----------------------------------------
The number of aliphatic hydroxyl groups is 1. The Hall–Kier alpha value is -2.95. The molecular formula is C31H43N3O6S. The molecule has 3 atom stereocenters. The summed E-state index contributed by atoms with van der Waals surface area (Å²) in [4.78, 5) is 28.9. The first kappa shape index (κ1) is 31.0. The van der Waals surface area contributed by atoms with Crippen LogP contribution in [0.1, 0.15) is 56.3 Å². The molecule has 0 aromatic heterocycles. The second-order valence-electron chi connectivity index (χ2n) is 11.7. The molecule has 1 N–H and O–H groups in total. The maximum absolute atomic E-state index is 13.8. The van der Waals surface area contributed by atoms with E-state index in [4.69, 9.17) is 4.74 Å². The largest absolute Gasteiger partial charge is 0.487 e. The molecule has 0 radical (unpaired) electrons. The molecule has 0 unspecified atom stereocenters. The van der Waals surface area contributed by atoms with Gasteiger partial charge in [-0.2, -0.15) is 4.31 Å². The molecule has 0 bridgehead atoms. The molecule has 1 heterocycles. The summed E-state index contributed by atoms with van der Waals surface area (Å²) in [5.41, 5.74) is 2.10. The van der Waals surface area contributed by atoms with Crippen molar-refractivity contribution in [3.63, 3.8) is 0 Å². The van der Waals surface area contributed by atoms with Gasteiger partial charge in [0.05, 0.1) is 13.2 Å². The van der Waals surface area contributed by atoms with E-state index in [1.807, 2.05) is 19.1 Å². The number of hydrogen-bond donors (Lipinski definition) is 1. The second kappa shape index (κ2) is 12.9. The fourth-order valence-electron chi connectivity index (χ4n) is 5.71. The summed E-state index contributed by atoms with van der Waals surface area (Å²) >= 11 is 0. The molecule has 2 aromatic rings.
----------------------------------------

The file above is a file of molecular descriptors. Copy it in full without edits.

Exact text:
The number of aliphatic hydroxyl groups is 1. The Hall–Kier alpha value is -2.95. The molecular formula is C31H43N3O6S. The molecule has 3 atom stereocenters. The summed E-state index contributed by atoms with van der Waals surface area (Å²) in [4.78, 5) is 28.9. The first kappa shape index (κ1) is 31.0. The van der Waals surface area contributed by atoms with Crippen LogP contribution in [0.1, 0.15) is 56.3 Å². The molecule has 0 aromatic heterocycles. The second-order valence-electron chi connectivity index (χ2n) is 11.7. The molecule has 1 N–H and O–H groups in total. The maximum absolute atomic E-state index is 13.8. The van der Waals surface area contributed by atoms with E-state index in [4.69, 9.17) is 4.74 Å². The largest absolute Gasteiger partial charge is 0.487 e. The molecule has 0 radical (unpaired) electrons. The molecule has 0 unspecified atom stereocenters. The van der Waals surface area contributed by atoms with Gasteiger partial charge in [-0.2, -0.15) is 4.31 Å². The molecule has 0 bridgehead atoms. The molecule has 1 heterocycles. The summed E-state index contributed by atoms with van der Waals surface area (Å²) in [5.41, 5.74) is 2.10. The van der Waals surface area contributed by atoms with Crippen molar-refractivity contribution in [3.63, 3.8) is 0 Å². The van der Waals surface area contributed by atoms with Gasteiger partial charge in [0.05, 0.1) is 13.2 Å². The van der Waals surface area contributed by atoms with E-state index in [1.807, 2.05) is 19.1 Å². The number of hydrogen-bond donors (Lipinski definition) is 1. The second kappa shape index (κ2) is 12.9. The fourth-order valence-electron chi connectivity index (χ4n) is 5.71. The summed E-state index contributed by atoms with van der Waals surface area (Å²) >= 11 is 0. The molecule has 2 aromatic rings.